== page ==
Sunday, April 18, 2010

My first road race this year and welcome to it

A few scattered thoughts about the Earth Day Half Marathon I competed in on Saturday morning in St. Cloud:
  • Although it's not a full marathon like Grandma's or Minneapolis, the Earth Day race has an atmosphere to savor in its own right. This is my second time competing in the race and more than likely won't be the last. It's just a first-class event that's well organized and generates a lot of interest from runners, community members and local businesses alike. The three races of the weekend (5k, half marathon and 20-mile run) drew nearly 2,000 total competitors and featured copious amounts of spectators at every turn. If the Mankato Marathon organizers are looking for examples of races that draw great community involvement, the Earth Day run wouldn't be a bad one to look at.
  • The first photo (courtesy of the St. Cloud Times) is at the start of the half marathon and 20-mile races. It takes place on the bridge near St. Cloud State University. It's a pretty cool spot for a race start because it's a great viewing area for spectators (note the walking bridge above the runners) and the walled-off sides of the road give it a cavernous-like feel to runners. It's a little crowded at the start, but what race isn't? The finish line of the race (mid-field of the college's football stadium) is also a sight to behold. There's nothing like cheering spectators in an arena to get the adrenaline going for road-weary runners.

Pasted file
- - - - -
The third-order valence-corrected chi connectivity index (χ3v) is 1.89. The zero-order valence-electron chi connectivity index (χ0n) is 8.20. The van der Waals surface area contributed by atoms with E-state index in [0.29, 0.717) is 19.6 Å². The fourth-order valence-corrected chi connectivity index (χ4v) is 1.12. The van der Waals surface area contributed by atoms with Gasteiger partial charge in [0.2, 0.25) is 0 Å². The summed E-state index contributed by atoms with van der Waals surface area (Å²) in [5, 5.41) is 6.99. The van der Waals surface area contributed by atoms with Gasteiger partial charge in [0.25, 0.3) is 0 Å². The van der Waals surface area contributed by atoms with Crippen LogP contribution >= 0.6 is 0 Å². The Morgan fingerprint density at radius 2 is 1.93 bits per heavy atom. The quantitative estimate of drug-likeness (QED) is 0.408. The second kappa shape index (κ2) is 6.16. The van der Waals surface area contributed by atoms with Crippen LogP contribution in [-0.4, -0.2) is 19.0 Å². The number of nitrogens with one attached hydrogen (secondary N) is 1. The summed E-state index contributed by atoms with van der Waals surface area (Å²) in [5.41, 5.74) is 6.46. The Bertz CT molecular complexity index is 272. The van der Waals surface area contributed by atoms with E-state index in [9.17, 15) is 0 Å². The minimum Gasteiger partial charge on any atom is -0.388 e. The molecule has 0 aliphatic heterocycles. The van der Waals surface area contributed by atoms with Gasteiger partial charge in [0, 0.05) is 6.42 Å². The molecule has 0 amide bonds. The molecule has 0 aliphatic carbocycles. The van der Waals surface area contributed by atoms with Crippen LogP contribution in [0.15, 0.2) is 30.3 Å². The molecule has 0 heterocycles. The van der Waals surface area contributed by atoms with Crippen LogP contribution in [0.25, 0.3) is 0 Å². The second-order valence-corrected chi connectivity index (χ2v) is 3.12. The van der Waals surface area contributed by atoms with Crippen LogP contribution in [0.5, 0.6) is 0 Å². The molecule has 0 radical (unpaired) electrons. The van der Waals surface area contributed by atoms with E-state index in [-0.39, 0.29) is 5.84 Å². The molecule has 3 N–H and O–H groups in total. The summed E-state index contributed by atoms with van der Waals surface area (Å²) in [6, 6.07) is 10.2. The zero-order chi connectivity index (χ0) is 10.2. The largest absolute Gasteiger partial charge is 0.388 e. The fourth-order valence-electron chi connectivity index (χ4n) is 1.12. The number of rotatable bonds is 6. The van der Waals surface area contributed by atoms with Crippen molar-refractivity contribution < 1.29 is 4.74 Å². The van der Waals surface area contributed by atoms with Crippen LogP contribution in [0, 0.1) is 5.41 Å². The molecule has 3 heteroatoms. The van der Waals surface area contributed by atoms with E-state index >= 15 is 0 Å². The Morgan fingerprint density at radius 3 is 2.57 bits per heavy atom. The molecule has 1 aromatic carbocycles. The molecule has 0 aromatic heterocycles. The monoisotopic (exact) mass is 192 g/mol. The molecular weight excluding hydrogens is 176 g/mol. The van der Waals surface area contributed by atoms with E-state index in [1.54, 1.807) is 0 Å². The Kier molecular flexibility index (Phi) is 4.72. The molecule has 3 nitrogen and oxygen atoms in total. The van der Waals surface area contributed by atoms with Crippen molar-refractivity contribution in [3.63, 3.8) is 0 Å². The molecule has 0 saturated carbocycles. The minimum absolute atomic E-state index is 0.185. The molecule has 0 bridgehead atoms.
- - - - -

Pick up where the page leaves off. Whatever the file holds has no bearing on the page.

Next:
• The second photo (also courtesy of the St. Cloud Times) features yours truly (red t-shirt, red sweat band and black shorts) near the start of the race. Contrary to my prior beliefs, the Flash t-shirt did not help me run faster, nor did it give me any superhero powers during the race. At least not that I know of.
  • This was the first race I ever ran in that featured pace setters. God bless whoever invented this concept. For the road-racing novices out there, pace setters are volunteers assigned to run the race in a specific time (the times generally vary in 5-10-minute increments) that identify themselves with signs or other markers. The volunteers at the Earth Day race each had GPS watches that tracked their distance and time down to the most meticulous detail. This made race-day strategy a much easier thought process for me. Instead of having to depend on my watch's split timing and the unreliable course mile markers, I simply picked out my target time (in this case, the guy volunteering as the 1:30:00 pace setter) early on and tried to keep up with him throughout the race. Hopefully this is something the Mankato Marathon adopts for its inaugural race.
  • Two things surprised me about that race. First of all, I did not see myself doing as well as I did. I wound up with a time of 1:29:01; certainly nothing special compared to some of the serious runners out there, but it's an improvement of 10 minutes over the time I got last year and a definite sign that my training for Grandma's Marathon is coming along nicely. Good training runs are one thing, seeing your improvement on the results sheet is an entirely different kind of motivation. Hopefully this is a sign of good things to come in Duluth.
  • The other thing that surprised me: the general lack of post-race aches and pains I'm feeling. I spent the first 30 minutes struggling to move after last year's race because I was in so much pain. I limped for several days after the race and went through enough ice to build an igloo. This year? I walked around the finish line area in little-to-no pain and went for a short bike ride the day after the race. Aside for a quick icing session and mild hip pains, I'm no worse for the ware. Perhaps this is a sign that my body is getting used to the grind of running.
In case anybody's curious, the results of the race can be found here. Since my joints held up so well in the race, I plan on getting back on the running trail as soon as possible. Grandma's Marathon will be here before I know it.

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